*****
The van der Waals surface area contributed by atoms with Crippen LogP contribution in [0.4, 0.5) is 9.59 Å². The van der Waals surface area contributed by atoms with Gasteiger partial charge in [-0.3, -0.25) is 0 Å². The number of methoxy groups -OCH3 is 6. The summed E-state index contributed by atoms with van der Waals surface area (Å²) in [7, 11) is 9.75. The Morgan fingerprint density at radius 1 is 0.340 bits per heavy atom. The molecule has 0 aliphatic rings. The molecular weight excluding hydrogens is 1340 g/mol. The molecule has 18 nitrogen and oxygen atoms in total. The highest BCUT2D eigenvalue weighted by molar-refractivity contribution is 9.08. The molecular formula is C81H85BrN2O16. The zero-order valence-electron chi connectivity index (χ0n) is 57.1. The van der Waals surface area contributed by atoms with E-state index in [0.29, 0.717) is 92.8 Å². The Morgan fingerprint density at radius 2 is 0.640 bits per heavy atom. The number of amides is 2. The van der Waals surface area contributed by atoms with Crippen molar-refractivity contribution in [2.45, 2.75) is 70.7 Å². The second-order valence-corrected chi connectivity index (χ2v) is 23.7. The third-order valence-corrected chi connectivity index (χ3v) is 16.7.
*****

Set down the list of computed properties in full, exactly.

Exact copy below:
The van der Waals surface area contributed by atoms with Crippen LogP contribution in [0.4, 0.5) is 9.59 Å². The van der Waals surface area contributed by atoms with Gasteiger partial charge in [-0.3, -0.25) is 0 Å². The number of methoxy groups -OCH3 is 6. The summed E-state index contributed by atoms with van der Waals surface area (Å²) in [7, 11) is 9.75. The Morgan fingerprint density at radius 1 is 0.340 bits per heavy atom. The molecule has 0 aliphatic rings. The molecular weight excluding hydrogens is 1340 g/mol. The molecule has 18 nitrogen and oxygen atoms in total. The highest BCUT2D eigenvalue weighted by molar-refractivity contribution is 9.08. The molecular formula is C81H85BrN2O16. The zero-order valence-electron chi connectivity index (χ0n) is 57.1. The van der Waals surface area contributed by atoms with E-state index in [0.29, 0.717) is 92.8 Å². The Morgan fingerprint density at radius 2 is 0.640 bits per heavy atom. The number of amides is 2. The van der Waals surface area contributed by atoms with Crippen molar-refractivity contribution in [2.45, 2.75) is 70.7 Å². The second-order valence-corrected chi connectivity index (χ2v) is 23.7. The third-order valence-corrected chi connectivity index (χ3v) is 16.7.